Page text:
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5 Ways to Move Into a New Era of Asset Management


Fixed assets, which are assets purchased for long-term use in the production of income, range from land and buildings to vehicles and computers. Those in charge of managing fixed assets know that this challenge grows exponentially along with your business, and that job will only get more complex in our increasingly digital world. Manual asset management is no longer an option, too often, human error leads to gaps in reporting that can affect your bottom line, whether from losses in tax savings or assets that go missing altogether in a time of need. To stay viable in the modern era, a combination of technological advances and a better understanding of accounting techniques must be utilized. In order to keep your business running smoothly, we’ve put together a list of best asset management practices:

1. Barcode your assets and create location labels.

Fixed assets normally involve physical inventory that is shared by multiple people. While barcodes are normally a customer-facing technology, they can also be used internally on fixed assets.  These are often your business’s greatest expense, to ensure they are always accounted for. Even diligent bookkeeping sometimes suffers from mistakes and thus creates issues with lost assets. Use barcodes and location labels of your own design (they don’t need to adhere to GS1 guidelines if used internally) to track your asset inventory in real-time and update your workflow to reflect current the locations and statuses of those assets.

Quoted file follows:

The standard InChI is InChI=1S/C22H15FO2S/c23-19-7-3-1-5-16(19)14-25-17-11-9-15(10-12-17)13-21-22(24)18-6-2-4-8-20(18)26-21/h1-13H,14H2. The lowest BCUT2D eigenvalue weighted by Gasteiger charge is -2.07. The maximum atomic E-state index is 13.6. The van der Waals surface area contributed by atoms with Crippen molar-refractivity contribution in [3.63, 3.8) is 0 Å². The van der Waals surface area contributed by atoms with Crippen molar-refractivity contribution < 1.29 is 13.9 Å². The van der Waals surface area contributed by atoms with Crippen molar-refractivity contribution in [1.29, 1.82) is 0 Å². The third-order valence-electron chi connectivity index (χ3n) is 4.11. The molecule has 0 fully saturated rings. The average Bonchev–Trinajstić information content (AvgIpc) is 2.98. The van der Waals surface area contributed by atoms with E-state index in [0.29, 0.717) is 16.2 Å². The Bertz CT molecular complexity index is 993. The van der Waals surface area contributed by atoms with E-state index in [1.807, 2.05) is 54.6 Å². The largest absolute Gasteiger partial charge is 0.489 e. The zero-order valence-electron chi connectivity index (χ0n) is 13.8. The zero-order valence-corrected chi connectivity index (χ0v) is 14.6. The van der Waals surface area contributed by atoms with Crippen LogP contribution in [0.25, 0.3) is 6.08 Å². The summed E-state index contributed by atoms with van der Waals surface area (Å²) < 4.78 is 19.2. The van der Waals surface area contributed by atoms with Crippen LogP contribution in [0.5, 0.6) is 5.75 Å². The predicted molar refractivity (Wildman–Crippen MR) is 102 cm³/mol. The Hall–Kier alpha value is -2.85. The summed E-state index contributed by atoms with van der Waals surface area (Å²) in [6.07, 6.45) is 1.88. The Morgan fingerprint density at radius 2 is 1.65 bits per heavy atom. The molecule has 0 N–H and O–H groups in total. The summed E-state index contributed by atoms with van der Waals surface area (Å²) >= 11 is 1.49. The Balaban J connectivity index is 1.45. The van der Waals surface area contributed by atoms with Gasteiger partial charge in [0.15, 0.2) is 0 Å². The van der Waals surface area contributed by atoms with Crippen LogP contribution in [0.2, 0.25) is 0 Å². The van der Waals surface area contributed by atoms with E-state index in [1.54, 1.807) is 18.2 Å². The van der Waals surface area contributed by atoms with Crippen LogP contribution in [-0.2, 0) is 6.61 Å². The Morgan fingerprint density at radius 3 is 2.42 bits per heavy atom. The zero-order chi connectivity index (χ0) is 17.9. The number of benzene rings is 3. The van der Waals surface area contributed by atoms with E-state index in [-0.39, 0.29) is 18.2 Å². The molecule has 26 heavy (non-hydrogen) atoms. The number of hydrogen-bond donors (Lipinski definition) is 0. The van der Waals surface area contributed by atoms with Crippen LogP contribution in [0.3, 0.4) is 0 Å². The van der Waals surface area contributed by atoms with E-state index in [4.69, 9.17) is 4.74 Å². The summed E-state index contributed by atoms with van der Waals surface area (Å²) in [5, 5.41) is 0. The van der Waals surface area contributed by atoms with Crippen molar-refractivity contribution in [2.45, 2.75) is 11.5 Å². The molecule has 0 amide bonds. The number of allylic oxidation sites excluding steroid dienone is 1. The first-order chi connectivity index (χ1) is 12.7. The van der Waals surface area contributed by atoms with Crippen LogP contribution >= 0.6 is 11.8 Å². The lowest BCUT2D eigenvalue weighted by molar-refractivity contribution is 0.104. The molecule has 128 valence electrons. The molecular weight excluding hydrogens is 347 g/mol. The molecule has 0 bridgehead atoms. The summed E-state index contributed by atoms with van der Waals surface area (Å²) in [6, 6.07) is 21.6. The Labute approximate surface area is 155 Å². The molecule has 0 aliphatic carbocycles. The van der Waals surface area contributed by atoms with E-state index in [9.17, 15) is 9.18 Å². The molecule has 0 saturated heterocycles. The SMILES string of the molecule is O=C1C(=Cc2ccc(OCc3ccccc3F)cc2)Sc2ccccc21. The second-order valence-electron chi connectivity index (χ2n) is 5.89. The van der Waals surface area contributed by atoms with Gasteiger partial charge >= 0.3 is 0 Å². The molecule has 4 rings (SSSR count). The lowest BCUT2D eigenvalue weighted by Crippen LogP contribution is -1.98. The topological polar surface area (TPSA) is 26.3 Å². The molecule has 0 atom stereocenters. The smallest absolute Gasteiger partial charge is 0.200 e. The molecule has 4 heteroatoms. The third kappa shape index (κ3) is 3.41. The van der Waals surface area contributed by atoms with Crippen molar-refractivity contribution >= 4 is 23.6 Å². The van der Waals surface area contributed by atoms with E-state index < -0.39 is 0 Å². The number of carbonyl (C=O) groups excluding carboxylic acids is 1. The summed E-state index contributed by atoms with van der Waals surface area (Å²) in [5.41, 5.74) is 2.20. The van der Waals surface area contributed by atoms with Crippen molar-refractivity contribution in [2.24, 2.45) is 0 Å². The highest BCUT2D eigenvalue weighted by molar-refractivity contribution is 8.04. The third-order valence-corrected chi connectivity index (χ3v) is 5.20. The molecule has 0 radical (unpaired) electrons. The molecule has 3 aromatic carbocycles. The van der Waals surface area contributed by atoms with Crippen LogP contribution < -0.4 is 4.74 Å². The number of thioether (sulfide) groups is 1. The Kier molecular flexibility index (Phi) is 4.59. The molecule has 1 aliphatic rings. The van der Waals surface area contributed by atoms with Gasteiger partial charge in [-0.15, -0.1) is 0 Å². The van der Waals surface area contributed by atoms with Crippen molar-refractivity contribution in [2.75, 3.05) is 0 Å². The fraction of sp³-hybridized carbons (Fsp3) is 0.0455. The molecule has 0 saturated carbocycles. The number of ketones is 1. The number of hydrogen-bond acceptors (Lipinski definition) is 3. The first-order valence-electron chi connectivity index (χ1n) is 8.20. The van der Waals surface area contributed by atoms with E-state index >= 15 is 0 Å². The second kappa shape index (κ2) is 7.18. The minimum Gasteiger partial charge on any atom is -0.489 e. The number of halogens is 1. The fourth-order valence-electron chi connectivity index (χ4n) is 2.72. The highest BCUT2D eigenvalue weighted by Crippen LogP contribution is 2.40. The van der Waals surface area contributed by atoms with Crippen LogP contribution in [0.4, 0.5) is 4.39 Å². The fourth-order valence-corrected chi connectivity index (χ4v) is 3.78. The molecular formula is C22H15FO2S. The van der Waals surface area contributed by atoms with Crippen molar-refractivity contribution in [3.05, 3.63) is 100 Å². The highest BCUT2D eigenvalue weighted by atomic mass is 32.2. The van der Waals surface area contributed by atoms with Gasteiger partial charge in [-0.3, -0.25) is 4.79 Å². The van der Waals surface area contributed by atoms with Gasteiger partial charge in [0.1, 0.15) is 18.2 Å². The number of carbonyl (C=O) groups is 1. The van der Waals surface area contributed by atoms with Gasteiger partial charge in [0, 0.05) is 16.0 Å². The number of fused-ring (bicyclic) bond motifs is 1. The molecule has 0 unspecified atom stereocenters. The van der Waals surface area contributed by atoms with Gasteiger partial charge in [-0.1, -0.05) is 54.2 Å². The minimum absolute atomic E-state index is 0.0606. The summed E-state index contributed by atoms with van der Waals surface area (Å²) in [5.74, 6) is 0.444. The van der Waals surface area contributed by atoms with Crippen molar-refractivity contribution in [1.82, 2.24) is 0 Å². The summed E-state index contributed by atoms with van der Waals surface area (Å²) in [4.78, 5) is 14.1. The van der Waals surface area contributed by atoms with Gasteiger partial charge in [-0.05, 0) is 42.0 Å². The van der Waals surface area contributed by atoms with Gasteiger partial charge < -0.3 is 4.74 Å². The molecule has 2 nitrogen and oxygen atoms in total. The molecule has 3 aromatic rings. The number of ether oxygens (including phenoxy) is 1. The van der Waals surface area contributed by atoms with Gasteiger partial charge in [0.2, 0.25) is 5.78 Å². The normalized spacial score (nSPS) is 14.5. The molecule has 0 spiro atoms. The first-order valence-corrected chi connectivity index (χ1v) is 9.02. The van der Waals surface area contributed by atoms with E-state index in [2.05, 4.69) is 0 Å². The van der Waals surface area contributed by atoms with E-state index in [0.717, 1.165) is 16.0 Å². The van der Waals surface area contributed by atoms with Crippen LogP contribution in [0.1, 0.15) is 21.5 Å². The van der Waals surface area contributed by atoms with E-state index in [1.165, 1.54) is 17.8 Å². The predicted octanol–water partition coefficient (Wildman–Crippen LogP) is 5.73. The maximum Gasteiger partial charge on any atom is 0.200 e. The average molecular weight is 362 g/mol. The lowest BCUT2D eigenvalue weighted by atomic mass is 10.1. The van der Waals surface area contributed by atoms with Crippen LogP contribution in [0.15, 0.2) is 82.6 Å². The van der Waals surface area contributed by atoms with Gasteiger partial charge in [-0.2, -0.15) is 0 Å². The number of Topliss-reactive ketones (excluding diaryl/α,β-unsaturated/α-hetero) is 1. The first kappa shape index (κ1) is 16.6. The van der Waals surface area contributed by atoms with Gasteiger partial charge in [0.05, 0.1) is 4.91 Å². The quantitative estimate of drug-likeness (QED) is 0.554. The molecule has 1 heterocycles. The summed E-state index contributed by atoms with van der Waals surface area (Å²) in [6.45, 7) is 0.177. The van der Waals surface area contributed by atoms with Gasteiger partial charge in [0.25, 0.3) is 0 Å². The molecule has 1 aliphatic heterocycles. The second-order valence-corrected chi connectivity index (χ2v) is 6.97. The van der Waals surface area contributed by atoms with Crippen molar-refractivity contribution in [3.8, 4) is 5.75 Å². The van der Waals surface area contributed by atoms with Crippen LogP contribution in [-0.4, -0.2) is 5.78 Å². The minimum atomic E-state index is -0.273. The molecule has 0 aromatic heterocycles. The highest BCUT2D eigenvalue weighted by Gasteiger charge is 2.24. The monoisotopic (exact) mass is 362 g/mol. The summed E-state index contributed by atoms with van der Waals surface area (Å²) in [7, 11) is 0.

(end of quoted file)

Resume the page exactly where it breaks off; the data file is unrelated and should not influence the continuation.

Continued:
“Proper records maintenance means the difference between receiving funding and missing out”

Keeping your assets well-organized can lead to massive savings, and even U.S. government grants. Some companies have found that “proper records maintenance means the difference between receiving funding and missing out,” which translates to hundreds of thousands in excess funds spend and/or grant money lost. Keep things organized with a barcode system, not a manual tracking method, to prevent gaps.

2. Check fixed assets out to employees, don’t just loan them out.

Fixed assets can have high upfront costs, and those investments mean you typically want them to last for at least a year, and often longer. If employees simply took fixed assets without some kind of centralized system in place, those assets could be lost, or damaged without the next person who needs to use it knowing that the asset requires repair. By creating alerts for checked-out assets and maintenance events, come asset checkout time, there won’t be any question as to who had the asset last, what condition it’s in or where it can be found. iStock_000015966119

3. Conduct regular audits

Conducting regular audits, consider doing so quarterly, is a good way to keep your business in regulatory compliance and to ensure all your financial statements are accurate and in order. There are numerous critical audit procedures for fixed assets, including:
  • Account balance accuracy
  • Account transaction validation
  • Asset evaluation test
  • Asset clarification test